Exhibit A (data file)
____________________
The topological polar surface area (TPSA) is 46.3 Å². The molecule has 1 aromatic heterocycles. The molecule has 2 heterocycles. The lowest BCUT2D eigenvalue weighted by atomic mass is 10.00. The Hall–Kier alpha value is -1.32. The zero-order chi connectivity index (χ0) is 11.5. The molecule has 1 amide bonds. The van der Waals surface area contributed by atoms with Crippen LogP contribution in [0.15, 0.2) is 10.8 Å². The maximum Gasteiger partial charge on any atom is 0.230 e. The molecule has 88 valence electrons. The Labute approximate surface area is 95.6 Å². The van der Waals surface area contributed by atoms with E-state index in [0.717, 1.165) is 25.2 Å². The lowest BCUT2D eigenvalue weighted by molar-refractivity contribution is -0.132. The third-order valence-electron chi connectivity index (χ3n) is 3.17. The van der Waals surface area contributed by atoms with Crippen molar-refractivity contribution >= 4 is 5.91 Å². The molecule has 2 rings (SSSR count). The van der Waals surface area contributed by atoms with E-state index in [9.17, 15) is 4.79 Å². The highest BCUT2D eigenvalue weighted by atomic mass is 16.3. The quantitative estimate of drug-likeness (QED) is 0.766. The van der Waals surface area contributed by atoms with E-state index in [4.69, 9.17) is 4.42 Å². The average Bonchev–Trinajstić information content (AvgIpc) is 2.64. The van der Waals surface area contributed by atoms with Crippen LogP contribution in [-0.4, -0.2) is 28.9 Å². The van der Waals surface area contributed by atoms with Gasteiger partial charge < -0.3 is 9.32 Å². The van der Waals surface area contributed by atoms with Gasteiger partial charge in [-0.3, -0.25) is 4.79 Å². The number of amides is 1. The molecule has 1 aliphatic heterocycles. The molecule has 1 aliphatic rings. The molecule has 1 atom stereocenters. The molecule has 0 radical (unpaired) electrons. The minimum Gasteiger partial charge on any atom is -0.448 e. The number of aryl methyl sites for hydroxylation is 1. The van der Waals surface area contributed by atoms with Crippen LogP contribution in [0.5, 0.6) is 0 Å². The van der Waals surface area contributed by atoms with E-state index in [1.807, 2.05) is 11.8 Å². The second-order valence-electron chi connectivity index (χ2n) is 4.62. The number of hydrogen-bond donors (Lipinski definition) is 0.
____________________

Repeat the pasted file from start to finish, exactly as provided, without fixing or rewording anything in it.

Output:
The topological polar surface area (TPSA) is 46.3 Å². The molecule has 1 aromatic heterocycles. The molecule has 2 heterocycles. The lowest BCUT2D eigenvalue weighted by atomic mass is 10.00. The Hall–Kier alpha value is -1.32. The zero-order chi connectivity index (χ0) is 11.5. The molecule has 1 amide bonds. The van der Waals surface area contributed by atoms with Crippen LogP contribution in [0.15, 0.2) is 10.8 Å². The maximum Gasteiger partial charge on any atom is 0.230 e. The molecule has 88 valence electrons. The Labute approximate surface area is 95.6 Å². The van der Waals surface area contributed by atoms with E-state index in [0.717, 1.165) is 25.2 Å². The lowest BCUT2D eigenvalue weighted by molar-refractivity contribution is -0.132. The third-order valence-electron chi connectivity index (χ3n) is 3.17. The van der Waals surface area contributed by atoms with Crippen molar-refractivity contribution >= 4 is 5.91 Å². The molecule has 2 rings (SSSR count). The van der Waals surface area contributed by atoms with E-state index in [9.17, 15) is 4.79 Å². The highest BCUT2D eigenvalue weighted by atomic mass is 16.3. The quantitative estimate of drug-likeness (QED) is 0.766. The van der Waals surface area contributed by atoms with E-state index in [4.69, 9.17) is 4.42 Å². The average Bonchev–Trinajstić information content (AvgIpc) is 2.64. The van der Waals surface area contributed by atoms with Crippen LogP contribution in [-0.4, -0.2) is 28.9 Å². The van der Waals surface area contributed by atoms with Gasteiger partial charge < -0.3 is 9.32 Å². The van der Waals surface area contributed by atoms with Gasteiger partial charge in [-0.3, -0.25) is 4.79 Å². The number of amides is 1. The molecule has 1 aliphatic heterocycles. The molecule has 1 aliphatic rings. The molecule has 1 atom stereocenters. The molecule has 0 radical (unpaired) electrons. The minimum Gasteiger partial charge on any atom is -0.448 e. The number of aryl methyl sites for hydroxylation is 1. The van der Waals surface area contributed by atoms with Crippen LogP contribution in [0.5, 0.6) is 0 Å². The van der Waals surface area contributed by atoms with E-state index in [1.807, 2.05) is 11.8 Å². The second-order valence-electron chi connectivity index (χ2n) is 4.62. The number of hydrogen-bond donors (Lipinski definition) is 0.